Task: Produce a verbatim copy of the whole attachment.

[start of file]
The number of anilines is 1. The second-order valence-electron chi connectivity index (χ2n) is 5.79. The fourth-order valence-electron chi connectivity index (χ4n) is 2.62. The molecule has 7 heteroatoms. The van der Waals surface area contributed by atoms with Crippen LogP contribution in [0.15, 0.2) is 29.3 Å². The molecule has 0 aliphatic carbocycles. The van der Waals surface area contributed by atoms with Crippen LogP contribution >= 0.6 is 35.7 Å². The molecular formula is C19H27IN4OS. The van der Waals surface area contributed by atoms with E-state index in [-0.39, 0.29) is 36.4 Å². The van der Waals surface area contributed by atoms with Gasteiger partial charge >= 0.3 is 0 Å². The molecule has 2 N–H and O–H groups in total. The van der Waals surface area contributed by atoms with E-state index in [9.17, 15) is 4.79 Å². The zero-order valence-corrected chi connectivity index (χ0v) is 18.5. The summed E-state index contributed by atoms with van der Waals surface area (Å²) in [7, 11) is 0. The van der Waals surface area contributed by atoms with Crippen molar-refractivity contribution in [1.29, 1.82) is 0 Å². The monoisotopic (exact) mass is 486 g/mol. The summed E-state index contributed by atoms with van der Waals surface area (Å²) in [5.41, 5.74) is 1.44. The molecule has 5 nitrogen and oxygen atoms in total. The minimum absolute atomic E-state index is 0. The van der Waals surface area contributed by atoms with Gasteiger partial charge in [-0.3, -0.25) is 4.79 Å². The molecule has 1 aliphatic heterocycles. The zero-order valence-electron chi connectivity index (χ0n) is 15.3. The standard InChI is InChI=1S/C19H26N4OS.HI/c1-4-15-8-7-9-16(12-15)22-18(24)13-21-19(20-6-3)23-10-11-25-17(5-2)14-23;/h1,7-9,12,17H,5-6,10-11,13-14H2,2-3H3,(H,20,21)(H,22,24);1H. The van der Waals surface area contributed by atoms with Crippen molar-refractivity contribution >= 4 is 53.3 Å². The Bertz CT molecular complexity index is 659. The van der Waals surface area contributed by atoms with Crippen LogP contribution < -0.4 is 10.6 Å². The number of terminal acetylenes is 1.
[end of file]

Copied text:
The number of anilines is 1. The second-order valence-electron chi connectivity index (χ2n) is 5.79. The fourth-order valence-electron chi connectivity index (χ4n) is 2.62. The molecule has 7 heteroatoms. The van der Waals surface area contributed by atoms with Crippen LogP contribution in [0.15, 0.2) is 29.3 Å². The molecule has 0 aliphatic carbocycles. The van der Waals surface area contributed by atoms with Crippen LogP contribution >= 0.6 is 35.7 Å². The molecular formula is C19H27IN4OS. The van der Waals surface area contributed by atoms with E-state index in [-0.39, 0.29) is 36.4 Å². The van der Waals surface area contributed by atoms with Gasteiger partial charge >= 0.3 is 0 Å². The molecule has 2 N–H and O–H groups in total. The van der Waals surface area contributed by atoms with E-state index in [9.17, 15) is 4.79 Å². The zero-order valence-corrected chi connectivity index (χ0v) is 18.5. The summed E-state index contributed by atoms with van der Waals surface area (Å²) in [7, 11) is 0. The van der Waals surface area contributed by atoms with Crippen molar-refractivity contribution in [1.29, 1.82) is 0 Å². The monoisotopic (exact) mass is 486 g/mol. The summed E-state index contributed by atoms with van der Waals surface area (Å²) in [5.41, 5.74) is 1.44. The molecule has 5 nitrogen and oxygen atoms in total. The minimum absolute atomic E-state index is 0. The van der Waals surface area contributed by atoms with Gasteiger partial charge in [-0.3, -0.25) is 4.79 Å². The molecule has 1 aliphatic heterocycles. The zero-order valence-electron chi connectivity index (χ0n) is 15.3. The standard InChI is InChI=1S/C19H26N4OS.HI/c1-4-15-8-7-9-16(12-15)22-18(24)13-21-19(20-6-3)23-10-11-25-17(5-2)14-23;/h1,7-9,12,17H,5-6,10-11,13-14H2,2-3H3,(H,20,21)(H,22,24);1H. The van der Waals surface area contributed by atoms with Crippen molar-refractivity contribution >= 4 is 53.3 Å². The Bertz CT molecular complexity index is 659. The van der Waals surface area contributed by atoms with Crippen LogP contribution < -0.4 is 10.6 Å². The number of terminal acetylenes is 1.